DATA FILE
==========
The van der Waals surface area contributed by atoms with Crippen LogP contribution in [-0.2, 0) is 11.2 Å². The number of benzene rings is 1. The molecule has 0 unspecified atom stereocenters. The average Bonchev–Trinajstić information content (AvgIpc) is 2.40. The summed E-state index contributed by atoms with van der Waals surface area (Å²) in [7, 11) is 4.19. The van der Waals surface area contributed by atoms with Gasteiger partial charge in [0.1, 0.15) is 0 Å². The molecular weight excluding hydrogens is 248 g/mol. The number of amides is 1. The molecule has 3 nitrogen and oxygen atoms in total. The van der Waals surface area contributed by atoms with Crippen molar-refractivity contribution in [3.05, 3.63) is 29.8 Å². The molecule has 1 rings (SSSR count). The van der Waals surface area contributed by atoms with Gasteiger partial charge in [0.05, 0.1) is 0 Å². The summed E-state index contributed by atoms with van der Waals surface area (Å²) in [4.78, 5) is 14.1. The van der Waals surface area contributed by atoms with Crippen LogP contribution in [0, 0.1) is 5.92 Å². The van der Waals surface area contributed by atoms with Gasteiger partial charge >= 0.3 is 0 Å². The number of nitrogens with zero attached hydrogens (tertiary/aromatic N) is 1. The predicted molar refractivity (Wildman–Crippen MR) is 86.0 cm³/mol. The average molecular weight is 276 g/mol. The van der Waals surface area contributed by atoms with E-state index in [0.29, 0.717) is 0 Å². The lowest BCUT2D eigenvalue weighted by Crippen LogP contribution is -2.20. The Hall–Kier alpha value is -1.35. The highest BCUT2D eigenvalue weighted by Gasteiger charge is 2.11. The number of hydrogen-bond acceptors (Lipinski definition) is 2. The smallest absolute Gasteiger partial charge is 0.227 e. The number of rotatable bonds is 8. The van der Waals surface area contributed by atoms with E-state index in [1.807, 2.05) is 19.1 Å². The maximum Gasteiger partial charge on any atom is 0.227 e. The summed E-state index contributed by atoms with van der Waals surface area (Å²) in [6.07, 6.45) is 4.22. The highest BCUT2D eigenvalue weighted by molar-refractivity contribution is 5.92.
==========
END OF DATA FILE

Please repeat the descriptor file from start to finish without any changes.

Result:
The van der Waals surface area contributed by atoms with Crippen LogP contribution in [-0.2, 0) is 11.2 Å². The number of benzene rings is 1. The molecule has 0 unspecified atom stereocenters. The average Bonchev–Trinajstić information content (AvgIpc) is 2.40. The summed E-state index contributed by atoms with van der Waals surface area (Å²) in [7, 11) is 4.19. The van der Waals surface area contributed by atoms with Gasteiger partial charge in [0.1, 0.15) is 0 Å². The molecular weight excluding hydrogens is 248 g/mol. The number of amides is 1. The molecule has 3 nitrogen and oxygen atoms in total. The van der Waals surface area contributed by atoms with Crippen molar-refractivity contribution in [3.05, 3.63) is 29.8 Å². The molecule has 1 rings (SSSR count). The van der Waals surface area contributed by atoms with Gasteiger partial charge in [0.05, 0.1) is 0 Å². The summed E-state index contributed by atoms with van der Waals surface area (Å²) in [4.78, 5) is 14.1. The van der Waals surface area contributed by atoms with Crippen LogP contribution in [0, 0.1) is 5.92 Å². The van der Waals surface area contributed by atoms with Gasteiger partial charge >= 0.3 is 0 Å². The number of nitrogens with zero attached hydrogens (tertiary/aromatic N) is 1. The predicted molar refractivity (Wildman–Crippen MR) is 86.0 cm³/mol. The average molecular weight is 276 g/mol. The van der Waals surface area contributed by atoms with E-state index in [0.29, 0.717) is 0 Å². The lowest BCUT2D eigenvalue weighted by Crippen LogP contribution is -2.20. The Hall–Kier alpha value is -1.35. The highest BCUT2D eigenvalue weighted by Gasteiger charge is 2.11. The number of hydrogen-bond acceptors (Lipinski definition) is 2. The smallest absolute Gasteiger partial charge is 0.227 e. The number of rotatable bonds is 8. The van der Waals surface area contributed by atoms with E-state index in [1.807, 2.05) is 19.1 Å². The maximum Gasteiger partial charge on any atom is 0.227 e. The summed E-state index contributed by atoms with van der Waals surface area (Å²) in [6.07, 6.45) is 4.22. The highest BCUT2D eigenvalue weighted by molar-refractivity contribution is 5.92.